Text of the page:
The Nigerian Senate has proposed ways to curb the spread of Monkeypox, which outbreak was first reported on Tuesday last week in Bayelsa State.
The disease has since been reported in at least seven other states in Nigeria.
The Senate while debating a motion sponsored by Ali Wakili, (APC-Bauchi), urged the Federal Government and other stakeholders to be pro-active in preventing the disease from becoming an epidemic.
The National Centre for Disease Control, Abuja, on Monday said 31 suspected cases had been recorded in the seven states.
The disease which broke out in Bayelsa State on September 22 has spread to Rivers, Ekiti, Akwa Ibom, Lagos, Ogun and Cross River states.
The Senate expressed worry that there is no specific treatment or available vaccine for monkey pox, saying the only ways to reduce the spread is through awareness of risk factors, enlightenment of the public and reduction of the possibility of animal to human transmission.
Lending his voice to the motion, Paulker Emmanuel, (PDP-Bayelsa), said the disease should be given more attention beyond Small Pox and Chicken Pox which are known to many Nigerians.
“This is a situation that calls for assistance of all Nigerians, and even the Federal Government. There is need to take pro-active steps in nipping the disease in the bud,” he said.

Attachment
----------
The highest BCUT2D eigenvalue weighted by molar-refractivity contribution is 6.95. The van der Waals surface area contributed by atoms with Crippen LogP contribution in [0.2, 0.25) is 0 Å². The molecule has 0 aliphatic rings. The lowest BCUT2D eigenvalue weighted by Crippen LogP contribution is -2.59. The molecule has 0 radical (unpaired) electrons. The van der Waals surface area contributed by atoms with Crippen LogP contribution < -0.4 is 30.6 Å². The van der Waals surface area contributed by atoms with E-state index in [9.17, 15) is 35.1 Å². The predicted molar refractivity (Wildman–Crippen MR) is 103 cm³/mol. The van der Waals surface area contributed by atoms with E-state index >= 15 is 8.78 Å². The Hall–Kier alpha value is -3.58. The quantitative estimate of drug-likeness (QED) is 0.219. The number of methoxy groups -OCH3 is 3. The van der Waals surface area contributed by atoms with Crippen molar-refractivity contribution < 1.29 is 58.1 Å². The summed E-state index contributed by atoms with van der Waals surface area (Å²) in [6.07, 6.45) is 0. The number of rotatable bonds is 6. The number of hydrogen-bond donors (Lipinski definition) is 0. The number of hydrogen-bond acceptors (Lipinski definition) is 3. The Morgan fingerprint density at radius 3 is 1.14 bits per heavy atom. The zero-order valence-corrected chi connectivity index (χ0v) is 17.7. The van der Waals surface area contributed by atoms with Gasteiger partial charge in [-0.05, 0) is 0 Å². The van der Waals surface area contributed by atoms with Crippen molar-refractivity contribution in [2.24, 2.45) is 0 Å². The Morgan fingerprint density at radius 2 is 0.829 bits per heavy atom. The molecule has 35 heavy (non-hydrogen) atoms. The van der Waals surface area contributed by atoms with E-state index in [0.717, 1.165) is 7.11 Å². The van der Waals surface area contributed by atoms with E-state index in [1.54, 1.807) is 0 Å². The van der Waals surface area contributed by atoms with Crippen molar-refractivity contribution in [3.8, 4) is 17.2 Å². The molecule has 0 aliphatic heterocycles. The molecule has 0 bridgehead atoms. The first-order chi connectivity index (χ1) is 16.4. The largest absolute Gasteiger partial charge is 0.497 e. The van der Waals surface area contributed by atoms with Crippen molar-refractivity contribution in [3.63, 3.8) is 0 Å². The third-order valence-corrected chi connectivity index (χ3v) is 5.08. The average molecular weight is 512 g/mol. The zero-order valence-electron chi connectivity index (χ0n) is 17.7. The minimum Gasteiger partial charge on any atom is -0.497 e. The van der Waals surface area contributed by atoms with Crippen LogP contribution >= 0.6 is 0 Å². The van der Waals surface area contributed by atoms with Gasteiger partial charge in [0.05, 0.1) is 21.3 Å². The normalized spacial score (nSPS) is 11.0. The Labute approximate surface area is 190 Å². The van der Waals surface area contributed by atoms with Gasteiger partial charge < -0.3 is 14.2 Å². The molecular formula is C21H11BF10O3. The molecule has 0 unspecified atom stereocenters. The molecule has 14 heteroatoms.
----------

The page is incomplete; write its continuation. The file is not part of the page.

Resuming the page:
While commending the sponsor of the bill, Magnus Abe, (APC-Rivers), enjoined stakeholders to be pro-active in handling of diseases outbreak to avoid preventable deaths.
After debating the motion, the senate resolved to “urge the Federal Government through the Ministry of Health, State Governments, Local Governments and CBOs to be pro-active in containing and preventing the spread of Monkeypox disease from where it was reported to have occurred.”
The lawmakers also urged “aggressive enlightenment and education of the citizens about measures that can be taken to mitigate risk factors of exposure to the virus.”
Other prayers adopted include commencement of “sustained public health education via the broadcast, electronic, print and social media platforms” and that there should be a “proper liaison by the Federal Government with the WHO and other relevant donor agencies for contingencies against eventualities.”